Chris Baldwin (UK) -- #JC 9521

Medical Marijuana Patient -- Prisoner of the Drug War

Chris Baldwin, prisoner of the drug war
Chris Baldwin, born 1950, who has suffered from severe crippling injury (muscular spasticity) since a child, has shown the courage of a lion in his fight about the repressive cannabis prohibition laws in the UK.

For many years Chris used cannabis to ease the spasms in his legs that his injury caused, get a better nights sleep and ease the pain. Although he felt the law against cannabis and the punishment of users was totally unjust, he, like most of us, did little about changing it.

Chris recently served six months in a UK prison for marijuana-related offenses.


February 27, 2004 -- The Argus (UK)

Cannabis Campaigner Freed From Jail

By Huw Borland

Cannabis campaigner Chris Baldwin was offered the drug in jail but turned it down because it was of such poor quality.

The self-styled marijuana martyr was relaxing at home yesterday after being freed from a six-month prison sentence after six-and-a-half weeks. He said: "I was offered cannabis once but it was 'soap bar' and really low-grade gear. I campaign against it and he wanted to sell me half an ounce of the stuff."

During his incarceration Mr Baldwin, who suffers from spastic paraplegia, put up with painful cramps, leg spasms and sleepless nights. Now half a stone lighter and distinctly greyer, the 53-year-old, of Carnegie Close, Worthing, must wear an electronic tag around his wrist for another three months. Mr Baldwin was the mastermind behind a series of Amsterdam-style coffee shops in Worthing, an enterprise which prompted months of police raids, arrests and court appearances.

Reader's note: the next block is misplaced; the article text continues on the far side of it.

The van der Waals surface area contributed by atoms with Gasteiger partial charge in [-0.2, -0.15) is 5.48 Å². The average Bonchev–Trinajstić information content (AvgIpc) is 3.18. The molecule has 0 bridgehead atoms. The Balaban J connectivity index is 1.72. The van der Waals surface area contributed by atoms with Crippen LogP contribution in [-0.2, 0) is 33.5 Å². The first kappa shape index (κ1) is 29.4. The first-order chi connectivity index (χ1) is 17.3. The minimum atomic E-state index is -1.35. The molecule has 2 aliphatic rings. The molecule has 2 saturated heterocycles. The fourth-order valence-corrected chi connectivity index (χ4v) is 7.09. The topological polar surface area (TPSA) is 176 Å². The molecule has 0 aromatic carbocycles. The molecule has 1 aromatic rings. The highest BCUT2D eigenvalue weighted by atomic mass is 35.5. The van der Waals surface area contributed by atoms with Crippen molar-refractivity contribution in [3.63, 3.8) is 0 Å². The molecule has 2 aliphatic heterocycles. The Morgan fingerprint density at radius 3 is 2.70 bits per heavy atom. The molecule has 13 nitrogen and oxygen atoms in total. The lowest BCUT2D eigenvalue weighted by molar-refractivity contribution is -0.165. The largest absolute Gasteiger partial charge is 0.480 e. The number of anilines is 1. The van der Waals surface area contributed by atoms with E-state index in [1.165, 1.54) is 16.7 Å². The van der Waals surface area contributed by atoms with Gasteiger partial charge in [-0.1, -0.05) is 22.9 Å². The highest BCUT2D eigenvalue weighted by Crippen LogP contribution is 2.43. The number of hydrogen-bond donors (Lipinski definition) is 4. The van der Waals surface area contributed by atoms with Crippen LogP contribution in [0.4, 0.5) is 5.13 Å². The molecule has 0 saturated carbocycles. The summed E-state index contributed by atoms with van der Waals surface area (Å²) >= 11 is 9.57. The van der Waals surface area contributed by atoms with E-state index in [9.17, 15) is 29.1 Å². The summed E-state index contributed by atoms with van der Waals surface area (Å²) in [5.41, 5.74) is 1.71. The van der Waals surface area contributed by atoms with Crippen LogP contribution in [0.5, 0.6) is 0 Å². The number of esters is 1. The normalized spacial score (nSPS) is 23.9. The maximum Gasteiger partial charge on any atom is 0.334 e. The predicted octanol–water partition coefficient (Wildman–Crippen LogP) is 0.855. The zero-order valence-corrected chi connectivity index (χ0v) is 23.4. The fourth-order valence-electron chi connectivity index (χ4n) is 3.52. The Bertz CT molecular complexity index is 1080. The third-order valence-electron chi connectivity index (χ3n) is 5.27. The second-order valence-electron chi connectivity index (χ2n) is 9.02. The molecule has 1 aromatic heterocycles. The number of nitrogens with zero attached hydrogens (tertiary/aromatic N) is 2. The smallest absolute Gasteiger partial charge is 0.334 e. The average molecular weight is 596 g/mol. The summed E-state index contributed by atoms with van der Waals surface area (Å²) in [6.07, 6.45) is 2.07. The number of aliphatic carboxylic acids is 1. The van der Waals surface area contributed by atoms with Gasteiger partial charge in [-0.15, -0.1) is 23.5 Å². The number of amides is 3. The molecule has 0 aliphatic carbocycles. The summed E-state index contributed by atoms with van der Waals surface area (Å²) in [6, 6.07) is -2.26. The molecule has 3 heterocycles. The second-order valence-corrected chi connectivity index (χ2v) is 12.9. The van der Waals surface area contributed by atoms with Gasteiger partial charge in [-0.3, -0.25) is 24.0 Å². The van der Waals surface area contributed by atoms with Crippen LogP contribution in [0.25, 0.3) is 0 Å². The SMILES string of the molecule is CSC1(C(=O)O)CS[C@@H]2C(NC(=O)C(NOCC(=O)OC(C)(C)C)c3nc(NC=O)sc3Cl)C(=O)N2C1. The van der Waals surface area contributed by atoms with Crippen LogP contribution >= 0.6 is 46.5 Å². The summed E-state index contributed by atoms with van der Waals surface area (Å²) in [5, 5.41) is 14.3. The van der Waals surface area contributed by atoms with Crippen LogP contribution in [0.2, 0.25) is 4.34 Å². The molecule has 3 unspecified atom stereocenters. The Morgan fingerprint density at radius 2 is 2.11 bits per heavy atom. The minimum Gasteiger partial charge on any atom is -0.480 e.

He was jailed at Chichester Crown Court on January 9, convicted of allowing cannabis to be used at a property and having cannabis with intent to supply at his Quantum Leaf cafe in Rowlands Road.

His problems began, he says, within minutes of his arrival at Highdown prison, Surrey. Staff took days to arrange a vegan diet that suited him. But a few hunger pangs were nothing compared with cannabis deprivation. Mr Baldwin insists the drug helps his condition without the unpleasant side-effects of stronger pharmaceutical drugs.

He said: "I was okay on the first night in jail because I had eaten and smoked cannabis before going to court.

"But the next day I was in the depths of despair. With no medication my leg muscles tightened up, I got severe cramps and could barely pee. "The prison doctor gave me Valium. I took it for four weeks and felt like a zombie. "I've smoked cannabis for 35 years and there is one thing I've discovered -- there are no withdrawal symptoms. I had no problems coming off it but the difference it made to my legs was immense.

"On cannabis I function perfectly well. On Valium I would not be able to think straight. "I did not like having to take Valium but when my legs are in spasm I have to stretch and punch them to ease the pain."

Mr Baldwin said other inmates took care of disabled prisoners, ensuring they were not picked on or taken advantage of. Many gave him their portions of Weetabix and fruit so he had enough to eat.

Bladder problems meant Mr Baldwin, who uses elbow crutches to walk, only slept for two or three hours a night.

He said: "When you're not sleeping you're doing double time. If you get eight hours' sleep, you're sleeping a third of your sentence." Having spent his first day of freedom with his family on Tuesday, Mr Baldwin said he was enjoying good food and thanking the 257 people who sent him cards during his time in jail.